2019-03-07T09:11:43+11:00 David Jenyns

winning management system creation

System Architect | Daniel Davis: www.eosworldwide.com

If you are an entrepreneur or small business owner, you’ll no doubt have come across some hurdles. Maybe you have a lack of control, problems with your staff, or are constantly frustrated that none of your processes seem to be working out. Without a proper management system in place, all of these obstacles can mean that your business is running you, rather than you running your business effectively.

As covered in his book “Traction”, Gino Wickman details a complete management process with the following steps:

  1. Vision
  2. People
  3. Data
  4. Issues
  5. Process
  6. Traction

From start to finish, these steps go through all of the important things you need to do from a management side of your business. Gino Wickman talks about how to set your vision, how to hire and retain the right people for your business, dealing with issues and setting accountability.

If you don’t have time to read the book, don’t worry, as this article outlines all of the steps so that you can get on your way to creating a winning management system.

Management System Based on the Book ‘Traction’

Step 1: Vision – Clarifying and simplifying your vision so that everyone’s on the same page.

your core focus and values must be aligned with your goals

To get your VTO (Vision Traction Organiser) – ask yourself 8 questions:

1.What are your core values?

  • Determine what’s important to you and your business.

2. What is our core focus?

  • What is our purpose, cause or passion? What is our WHY and what is our niche?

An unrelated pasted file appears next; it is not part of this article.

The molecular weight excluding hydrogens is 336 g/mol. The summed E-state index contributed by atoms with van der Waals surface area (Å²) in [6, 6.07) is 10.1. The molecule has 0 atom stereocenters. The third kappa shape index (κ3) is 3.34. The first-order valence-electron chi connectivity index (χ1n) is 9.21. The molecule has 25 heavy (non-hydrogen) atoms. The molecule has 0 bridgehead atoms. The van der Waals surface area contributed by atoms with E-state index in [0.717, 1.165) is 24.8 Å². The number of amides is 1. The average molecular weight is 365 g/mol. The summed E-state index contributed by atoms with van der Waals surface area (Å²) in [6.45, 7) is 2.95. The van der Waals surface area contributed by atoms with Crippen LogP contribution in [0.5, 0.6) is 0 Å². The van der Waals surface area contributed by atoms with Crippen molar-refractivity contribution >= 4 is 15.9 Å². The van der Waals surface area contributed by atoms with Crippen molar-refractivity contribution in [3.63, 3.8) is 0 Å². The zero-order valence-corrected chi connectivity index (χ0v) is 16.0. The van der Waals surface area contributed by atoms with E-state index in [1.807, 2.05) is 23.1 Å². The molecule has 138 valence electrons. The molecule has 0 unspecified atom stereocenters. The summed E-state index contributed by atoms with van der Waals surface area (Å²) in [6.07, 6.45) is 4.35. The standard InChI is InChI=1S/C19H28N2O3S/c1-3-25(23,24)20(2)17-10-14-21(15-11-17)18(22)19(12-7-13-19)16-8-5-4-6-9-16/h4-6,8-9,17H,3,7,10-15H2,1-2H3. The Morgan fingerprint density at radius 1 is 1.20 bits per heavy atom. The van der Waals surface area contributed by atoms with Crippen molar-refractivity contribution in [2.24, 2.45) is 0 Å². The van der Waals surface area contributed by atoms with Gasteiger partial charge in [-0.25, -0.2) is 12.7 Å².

3. What is our 10-year target?

  • Look ahead and ask yourself; where are we taking this? What’s the big picture here?

4. What is our Marketing Strategy?

  • Define the basics, understand the fundamentals or your target market/ideal client. What is unique about our product or service? Why would a client do business with us instead of a competitor?
  • What is our proven process, so we can show our clients how we engage with them and what to expect?
  • Do we have a guarantee? 

5. What is the 3-year picture?

  • What does it look like in your mind’s eye? What is our revenue by then? What does the business look like?

6. What is the 1-year plan?

  • What are the 3-7 key things we need to get done in order for us to achieve our 3-year picture?

7. What are our quarterly rocks?

  • What are our company rocks – the 3-7 key things we need to get done this quarter to ensure we’re on track to achieve our 1-year goal?

8. What are our issues?

  • What are the things you know you need to handle at some point, but you just don’t have the time? 

Step 2: People – How to get the right people onboard and keep them onboard.

your team must be aligned with your business values

Ensure your existing team aligns with your values using The People Analyser chart.

  • Insert your company values along the top of the chart and insert the names of your team members in the first column.
  • Score each team member on each core value using a ‘+’ (mostly, yes),  a ‘+ / –‘ (sometimes) and a ‘–‘ (mostly, no)

The People Analyzer Chart

  • Add a line called ‘The Bar’, some of your values may be non-negotiable, but some may not be make-or-break. Add your own scores to each of your values according to how important they are (example below)

The People Analyzer Chart - The Bar

  • Once you know you have the right people, it’s important to make sure you have them in the right position (The Right Seat). To do this, set up an Accountability Chart (see below).

The Accountability Chart

  • Define the ‘Seats’. List out the positions and define some key responsibilities and functions for each role.
  • Ask yourself; Do they get the role, do they want the role, do they have the capacity (skills) for the role?
  • Add those 3 columns to The People Analyser chart and add a Y or an N where applicable.

Note! A no is a deal breaker, there must be a yes for the person to be the right fit for their role.

The People Analayzer Chart - Complete

Step 3: Data – How to measure the performance within the business.

To analyse whether you’re on track to reach your goals, create a scorecard.

Your Scorecard

  • Create a list or measurables for your scorecard (eg: weekly revenue, customer satisfaction, sales calls etc..) to ensure everyone has a number.
  • You can refer to this during meetings to determine what’s on track and what needs attention (if anything).